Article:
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Baccio Bandinelli (1493-1560)

A study of two male nudes (recto); A head of a man (verso) c. 1545

Pen and ink | 40.0 x 26.5 cm (sheet of paper) | RCIN 990394

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  • On the recto, a drawing of two male nudes, one leaning on a club.  Similarly posed figures are found in the composition of the Combat of the Gods engraved by Beatrizet after Bandinelli, and published in 1545. Though Bandinelli frequently repeated his poses and it is doubtful whether the drawing was a direct study for that composition; the date of this sheet is probably around that of the Combat. In the lower half of the sheet a head had previously been lightly sketched in red chalk by a garzone, before Bandinelli made his drawing (hard to see in reproduction). Inscribed above by the artist: […]ne Lionarda dona [...] / figliuola di lorenzo rosso.

    On the verso, a large drawing of the bust of a bearded man turned three-quarter to the left. This imposing drawing shows none of the idealisation seen in many of Bandinelli’s portraits, and may have been an informal study of an acquaintance. Bandinelli was one of the most assiduous self-portraitists of the Renaissance, and there has thus been a temptation to identify any bearded man depicted by the artist as Bandinelli himself. His features are readily identifiable, especially his long, slender, sharp nose with undulating profile, and are quite different from those of the sitter here. There is none of the idealisation seen in most of Bandinelli’s portrait images: the figure wears everyday dress, a collared jacket over a buttoned shirt, and this informality was no doubt a reflection of the nature of the drawing, a straightforward study of an acquaintance with no rhetorical bombast or aggrandising agenda.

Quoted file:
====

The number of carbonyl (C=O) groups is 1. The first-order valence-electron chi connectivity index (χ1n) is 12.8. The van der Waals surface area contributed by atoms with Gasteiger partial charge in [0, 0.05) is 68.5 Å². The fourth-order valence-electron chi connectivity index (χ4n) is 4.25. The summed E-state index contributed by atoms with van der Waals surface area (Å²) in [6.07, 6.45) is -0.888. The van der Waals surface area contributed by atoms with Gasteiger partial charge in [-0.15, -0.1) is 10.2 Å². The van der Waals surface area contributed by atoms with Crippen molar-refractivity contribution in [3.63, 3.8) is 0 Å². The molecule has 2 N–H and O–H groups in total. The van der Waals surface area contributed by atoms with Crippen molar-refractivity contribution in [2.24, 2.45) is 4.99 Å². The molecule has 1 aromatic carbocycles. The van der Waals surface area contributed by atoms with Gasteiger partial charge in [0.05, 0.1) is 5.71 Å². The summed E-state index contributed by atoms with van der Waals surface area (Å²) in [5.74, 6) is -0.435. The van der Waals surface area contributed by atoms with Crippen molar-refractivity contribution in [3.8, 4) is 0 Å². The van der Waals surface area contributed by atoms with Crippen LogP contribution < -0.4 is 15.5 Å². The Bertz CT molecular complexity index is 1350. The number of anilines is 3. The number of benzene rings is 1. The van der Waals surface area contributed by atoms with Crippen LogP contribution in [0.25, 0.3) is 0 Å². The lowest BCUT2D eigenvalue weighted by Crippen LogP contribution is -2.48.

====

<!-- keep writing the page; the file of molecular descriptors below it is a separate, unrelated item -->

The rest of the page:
Michelangelo was Bandinelli’s role model (though the older artist held him in disdain) and his pen technique was conceived in emulation of Michelangelo’s, a patchwork of parallel hatching and cross-hatching. While Bandinelli never attained the flexibility and richness of Michelangelo’s pen drawings, this is an unusually successful and striking effort, the vigorous hatching with loose curling lines and dense areas of ink juxtaposed with patches of untouched white paper to give a liveliness of effect rarely seen in his drawings.

    Exh. The Medici, Michelangelo and the Art of Late Renaissance Florence, Detroit 2003, no. 150 (recto); The Art of Italy in the Royal Collection: Renaissance and Baroque, London 2007, no. 21 (verso)

    Probably among '13 by Baccio Bandinelli' in George III's Inventory A, p. 17 (an inserted sheet that pre-dates the rest of the Inventory, perhaps c.1770); also p. 47 (of c.1810), '17 to 29. Various Studys of Baccio Bandinello'

  • Medium and techniques

    Pen and ink


    40.0 x 26.5 cm (sheet of paper)